Joint Operations

Experimentation: The Road to Discovery

Experimentation: The Road to Discovery

The Air Force, Navy, and Marines are the second group of critical stakeholders who will be active participants (to varying degrees) in the upcoming experiments. As the warfighting experts in their respective mission domains––air, sea, and the littorals––the Army’s sister services rightfully believe they bring critical capabilities to Multi-Domain Battle. But, will their capabilities become organic to the multi-domain task force structure—making the task force more joint than U.S. Army-centric? To what degree will multi-domain task force commanders be able to leverage Air Force, Navy, and Marine Corps assets presently forward deployed/forward based overseas to create the desired effects? Will a laborious and time-consuming request for forces process be necessary before these assets are placed at the disposal of multi-domain task force commanders or will they be permanently “on-call”?

The Failure of Joint Integration During the 1943 Sicily Campaign

The Failure of Joint Integration During the 1943 Sicily Campaign

The Allied invasion of Sicily, codenamed Operation HUSKY, was the first combined amphibious invasion of Axis territory involving both British and U.S. forces. Poor planning and a weak operational command structure resulted in mediocre command and control of the air, land, and sea components throughout the operation. If measured by current U.S. joint doctrine, the integration of joint functions by the Allies during the Sicily Campaign was below par, leading to missed opportunities and increased costs. While Operation HUSKY still resulted in the Allied conquest of Sicily, the failures of the Allies in command and control and joint function integration during the campaign would result in greater combat losses than necessary and diminished returns during the Sicily invasion, as well as substandard operations on the Italian peninsula. The failures of integration during the HUSKY campaign illustrate why mission command and joint operations are critical components of current U.S. defense doctrine.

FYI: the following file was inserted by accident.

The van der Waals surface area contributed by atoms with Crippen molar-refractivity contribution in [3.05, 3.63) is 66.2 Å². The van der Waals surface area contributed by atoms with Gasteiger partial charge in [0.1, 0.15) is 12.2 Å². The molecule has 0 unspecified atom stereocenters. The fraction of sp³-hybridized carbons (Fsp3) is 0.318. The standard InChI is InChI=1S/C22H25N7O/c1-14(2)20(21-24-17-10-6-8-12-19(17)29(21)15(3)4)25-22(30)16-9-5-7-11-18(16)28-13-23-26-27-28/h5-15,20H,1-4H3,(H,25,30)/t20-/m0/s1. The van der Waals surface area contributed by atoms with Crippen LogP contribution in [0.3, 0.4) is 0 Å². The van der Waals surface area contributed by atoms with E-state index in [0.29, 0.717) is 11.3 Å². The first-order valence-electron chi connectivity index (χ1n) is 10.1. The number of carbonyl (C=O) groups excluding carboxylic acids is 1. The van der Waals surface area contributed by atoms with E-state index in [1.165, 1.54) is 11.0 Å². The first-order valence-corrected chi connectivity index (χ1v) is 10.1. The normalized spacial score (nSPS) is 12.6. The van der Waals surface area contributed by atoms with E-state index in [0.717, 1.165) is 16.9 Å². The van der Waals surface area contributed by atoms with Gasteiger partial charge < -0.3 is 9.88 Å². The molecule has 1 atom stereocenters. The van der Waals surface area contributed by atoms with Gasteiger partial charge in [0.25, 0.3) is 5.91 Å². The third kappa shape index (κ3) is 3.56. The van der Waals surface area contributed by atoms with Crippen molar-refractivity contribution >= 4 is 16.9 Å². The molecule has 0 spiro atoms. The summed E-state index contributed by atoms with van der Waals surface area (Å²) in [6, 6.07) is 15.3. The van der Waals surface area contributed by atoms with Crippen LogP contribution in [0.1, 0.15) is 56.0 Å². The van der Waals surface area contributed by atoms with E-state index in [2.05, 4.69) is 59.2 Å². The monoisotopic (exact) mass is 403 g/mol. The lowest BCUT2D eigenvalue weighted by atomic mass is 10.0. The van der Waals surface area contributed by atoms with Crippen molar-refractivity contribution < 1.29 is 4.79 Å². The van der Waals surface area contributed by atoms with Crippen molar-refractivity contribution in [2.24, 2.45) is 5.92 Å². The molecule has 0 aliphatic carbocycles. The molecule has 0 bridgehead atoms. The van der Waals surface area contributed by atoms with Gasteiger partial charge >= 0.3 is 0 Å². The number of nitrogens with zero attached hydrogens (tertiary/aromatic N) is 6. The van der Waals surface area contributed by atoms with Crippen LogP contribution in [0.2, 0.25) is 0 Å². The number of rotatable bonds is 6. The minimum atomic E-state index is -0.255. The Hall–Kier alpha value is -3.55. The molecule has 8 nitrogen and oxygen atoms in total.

Reflections on Airpower: Offensive Strike

Reflections on Airpower: Offensive Strike

As the Islamic State advance was brought to a stop, coalition aircraft were free to attack the enemy from their front line positions to deep behind into the territory they held. The uncontested hold of the air provides us the ability to target and destroy the support network that keeps the self-declared caliphate fully functioning. From Mosul to Raqqa, the destruction of logistic depots, training camps, communication facilities and financial complexes, in addition to the destruction of their fighting units in direct contact with friendly forces, applies pressure on every aspect of the organization.